T319 PC1 and T639 PC1 of the ensemble-averaged NH DJF mean vv250, as well as observed PCs significantly correlated with T319 PC1 in a. T319 PC2 and T639 PC2 of the ensemble-averaged NH DJF mean vv250, as well as the observed PC significantly correlated with T319 PC2 in b

The skillful region of the hindcasts is investigated by performing correlation analysis, along with regression analysis, between the observed NH DJF mean vv250 at each grid point and the PCs of the ensemble mean hindcast EOF modes. The skillful region related to the hindcast PC1 is shown in Fig. 6a. The correlation/regression structure shows the skillful region for the PC1 is located in North Pacific south of 30°N and centered around 120°W to the west of California, which bears certain resemblance to the southern lobe of the North Pacific anomalies of the EOF1 (Fig. 2a) although its northern lobe is not significantly shown. However, the hindcast PC2 has generally low prediction skills, with significant correlations with the observations only near the west coast of Canada (not shown).

Fig. 6

Correlation coefficients (shaded) and regression coefficients (contours) between T319 PC1 and the observed vv250 in a, between observed PC2 and T319 vv250 in b, between observed PC3 and T319 vv250 in c, and between observed PC4 and T319 vv250 in d. Only values of correlation coefficients pass 95% significance level are shaded, and the regression coefficients are overlaid by contours. The observed vv250 are based on the NH DJF mean, and the simulated vv250 are based on the ensemble-averaged NH DJF mean. Correlations and regressions of vv250 to the PCs are carried out grid by grid

We also correlated the hindcast ensemble mean storm track variability (i.e., the ensemble mean vv250 field) with the observed PCs. The observed PC1 shows no significant correlations in large areas (not shown) possibly because its dominant dipole pattern over North Atlantic (Fig. 4a) is mainly atmospheric internal variability (Feng et al. 2018). On the other hand, the observed PC2, PC3, and PC4 each shows areas of the significant correlations with the ensemble mean vv250 field, especially over the North Pacific, consistent with their significant correlations with the hindcast PC1. The correlation between the observed PC2 and the NH DJF mean vv250 hindcasts (Fig. 6b) shows a dipole structure over the North Pacific, somewhat similar to the observed EOF2 (Fig. 4b) and the hindcast EOF1 (Fig. 2a). The correlation analysis based on the observed PC3 (Fig. 6c) exhibits a zonal band of moderate but statistically significant correlations near 30°N, extending from eastern North Pacific eastward into the European Continent. Some traces of such band is presented in hindcast EOF1 (Fig. 2a) and in observed EOF3 (Fig. 4c). The correlation pattern related to the observed PC4 also shows dipole structure over the North Pacific, as well as a statistically significant area over South Asia.

In summary, these hindcasts demonstrate considerable skill in predicting the downstream meridional shift of the winter storm track over the North Pacific, which is verifiable through the comparison with observations. On the other hand, the predicted pulsing of the storm track in the North Pacific, though demonstrating consistency between the two sets of hindcasts (i.e., potential predictability), is less verifiable from the observations.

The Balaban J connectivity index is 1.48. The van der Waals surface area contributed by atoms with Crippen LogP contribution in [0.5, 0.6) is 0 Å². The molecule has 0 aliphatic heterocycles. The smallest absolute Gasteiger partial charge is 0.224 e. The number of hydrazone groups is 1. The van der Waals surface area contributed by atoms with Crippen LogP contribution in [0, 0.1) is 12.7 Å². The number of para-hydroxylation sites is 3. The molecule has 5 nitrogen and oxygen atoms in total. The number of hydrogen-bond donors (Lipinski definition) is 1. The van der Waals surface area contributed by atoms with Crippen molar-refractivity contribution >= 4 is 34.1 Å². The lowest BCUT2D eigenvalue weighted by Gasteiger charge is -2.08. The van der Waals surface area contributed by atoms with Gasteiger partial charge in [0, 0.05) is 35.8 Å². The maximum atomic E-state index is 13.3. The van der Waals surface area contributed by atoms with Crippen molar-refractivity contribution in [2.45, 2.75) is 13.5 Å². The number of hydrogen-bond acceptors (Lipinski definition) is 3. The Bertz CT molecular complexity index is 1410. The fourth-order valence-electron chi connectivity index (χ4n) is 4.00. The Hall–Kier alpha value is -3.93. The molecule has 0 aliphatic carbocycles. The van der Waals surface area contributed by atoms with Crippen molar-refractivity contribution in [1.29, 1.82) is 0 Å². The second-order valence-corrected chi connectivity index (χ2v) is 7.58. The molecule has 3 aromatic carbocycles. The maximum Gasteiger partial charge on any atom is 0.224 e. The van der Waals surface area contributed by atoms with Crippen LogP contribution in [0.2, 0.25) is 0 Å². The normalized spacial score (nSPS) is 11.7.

4 Sources of seasonal predictability

Previous studies (e.g., Wettstein and Wallace 2010) have demonstrated that the storm track variations are closely associated with the dominant patterns of the climate variability, where their sources of seasonal predictability are likely located. To explore these potential sources of the predictability, correlation analyses between the two leading hindcast PCs and monthly mean anomalies of SST, SLP, 250 hPa geopotential height, and precipitation are discussed in this section. Because the two leading modes from the T319 run are significantly correlated both temporarily and spatially with their counterparts from the T639 run, the mechanisms are investigated only using the T319 run.

The correlation between the hindcast PC1 and the ensemble mean hindcast SST anomalies in DJF (Fig. 7a) show that the southward shifting of the storm track downstream in the North Pacific (Fig. 2a) is associated with the warm phase of ENSO (the El Niño), characterized by an east–west seesaw of the tropical SST warmer than normal in the central and eastern Pacific but colder than normal in the western Pacific, as well as warm SST anomalies in the tropical Indian Ocean. Correspondingly, the DJF precipitation correlation shows positive anomalies near the dateline on the equator and a southward shift of the ITCZ in the central and eastern Pacific (Fig. 7b). In addition, the SLP pattern presents positive anomalies in the western tropical Pacific and the Indian Oceans centered over the Maritime Continent, and the negative anomalies in the eastern equatorial Pacific (Fig. 7c). More important to the North Pacific storm track variations is the negative SLP anomalies centered near the North American coast and the positive SLP anomalies in the northern subtropical central-western Pacific. These features are associated with the tropical heating-induced teleconnections. Since the planetary wave train response is equivalent barotropic, it is more clearly shown in the 250-hPa geopotential height field, with a pair of symmetric highs over the central Pacific on both sides of the equator, a low off the North America coast and a high over northern North America (Fig. 7d). This pattern resembles a well-known ENSO-induced wave train, emanating from tropical central Pacific, passing the North Pacific, propagating to North America (e.g., Straus and Shukla 2002). The correlation study of Fig. 7 reaffirms the connections of ENSO forcing to storm track predictability documented in Yang et al. (2015).

Fig. 7